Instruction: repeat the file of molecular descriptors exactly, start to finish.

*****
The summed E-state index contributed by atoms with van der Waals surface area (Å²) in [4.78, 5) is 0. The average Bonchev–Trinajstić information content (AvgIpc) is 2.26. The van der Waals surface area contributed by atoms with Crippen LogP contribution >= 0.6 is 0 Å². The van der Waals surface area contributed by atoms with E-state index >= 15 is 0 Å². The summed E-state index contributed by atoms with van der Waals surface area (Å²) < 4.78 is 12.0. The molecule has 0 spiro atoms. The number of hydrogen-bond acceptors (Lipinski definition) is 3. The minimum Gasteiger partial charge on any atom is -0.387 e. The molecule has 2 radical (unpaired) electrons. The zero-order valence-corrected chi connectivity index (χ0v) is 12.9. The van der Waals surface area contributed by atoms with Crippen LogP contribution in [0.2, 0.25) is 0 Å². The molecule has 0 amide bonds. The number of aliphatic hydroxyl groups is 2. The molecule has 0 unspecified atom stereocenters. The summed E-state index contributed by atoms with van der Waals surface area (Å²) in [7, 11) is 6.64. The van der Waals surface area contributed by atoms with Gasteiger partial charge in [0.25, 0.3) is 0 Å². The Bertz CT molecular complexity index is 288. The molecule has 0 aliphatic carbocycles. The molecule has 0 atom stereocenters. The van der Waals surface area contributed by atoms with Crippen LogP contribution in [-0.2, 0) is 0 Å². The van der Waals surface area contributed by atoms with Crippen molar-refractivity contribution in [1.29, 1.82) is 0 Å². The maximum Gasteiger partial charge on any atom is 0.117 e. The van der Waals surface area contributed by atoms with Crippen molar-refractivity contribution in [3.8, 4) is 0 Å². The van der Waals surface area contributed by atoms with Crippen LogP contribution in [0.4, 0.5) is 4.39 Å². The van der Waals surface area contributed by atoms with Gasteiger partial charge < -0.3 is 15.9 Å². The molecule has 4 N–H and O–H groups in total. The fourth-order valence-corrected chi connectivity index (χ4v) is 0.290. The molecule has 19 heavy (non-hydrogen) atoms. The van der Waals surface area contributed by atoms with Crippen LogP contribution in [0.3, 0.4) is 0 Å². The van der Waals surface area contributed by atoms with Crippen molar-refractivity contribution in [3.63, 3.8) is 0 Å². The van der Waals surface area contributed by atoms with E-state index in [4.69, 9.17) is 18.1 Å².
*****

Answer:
The summed E-state index contributed by atoms with van der Waals surface area (Å²) in [4.78, 5) is 0. The average Bonchev–Trinajstić information content (AvgIpc) is 2.26. The van der Waals surface area contributed by atoms with Crippen LogP contribution >= 0.6 is 0 Å². The van der Waals surface area contributed by atoms with E-state index >= 15 is 0 Å². The summed E-state index contributed by atoms with van der Waals surface area (Å²) < 4.78 is 12.0. The molecule has 0 spiro atoms. The number of hydrogen-bond acceptors (Lipinski definition) is 3. The minimum Gasteiger partial charge on any atom is -0.387 e. The molecule has 2 radical (unpaired) electrons. The zero-order valence-corrected chi connectivity index (χ0v) is 12.9. The van der Waals surface area contributed by atoms with Crippen LogP contribution in [0.2, 0.25) is 0 Å². The molecule has 0 amide bonds. The number of aliphatic hydroxyl groups is 2. The molecule has 0 unspecified atom stereocenters. The summed E-state index contributed by atoms with van der Waals surface area (Å²) in [7, 11) is 6.64. The van der Waals surface area contributed by atoms with Gasteiger partial charge in [0.25, 0.3) is 0 Å². The Bertz CT molecular complexity index is 288. The molecule has 0 aliphatic carbocycles. The molecule has 0 atom stereocenters. The van der Waals surface area contributed by atoms with Crippen LogP contribution in [-0.2, 0) is 0 Å². The van der Waals surface area contributed by atoms with Crippen molar-refractivity contribution in [1.29, 1.82) is 0 Å². The maximum Gasteiger partial charge on any atom is 0.117 e. The van der Waals surface area contributed by atoms with Crippen molar-refractivity contribution in [3.8, 4) is 0 Å². The van der Waals surface area contributed by atoms with Crippen LogP contribution in [0.4, 0.5) is 4.39 Å². The van der Waals surface area contributed by atoms with Gasteiger partial charge < -0.3 is 15.9 Å². The molecule has 4 N–H and O–H groups in total. The fourth-order valence-corrected chi connectivity index (χ4v) is 0.290. The molecule has 19 heavy (non-hydrogen) atoms. The van der Waals surface area contributed by atoms with Crippen LogP contribution in [0.3, 0.4) is 0 Å². The van der Waals surface area contributed by atoms with Crippen molar-refractivity contribution in [3.63, 3.8) is 0 Å². The van der Waals surface area contributed by atoms with E-state index in [4.69, 9.17) is 18.1 Å².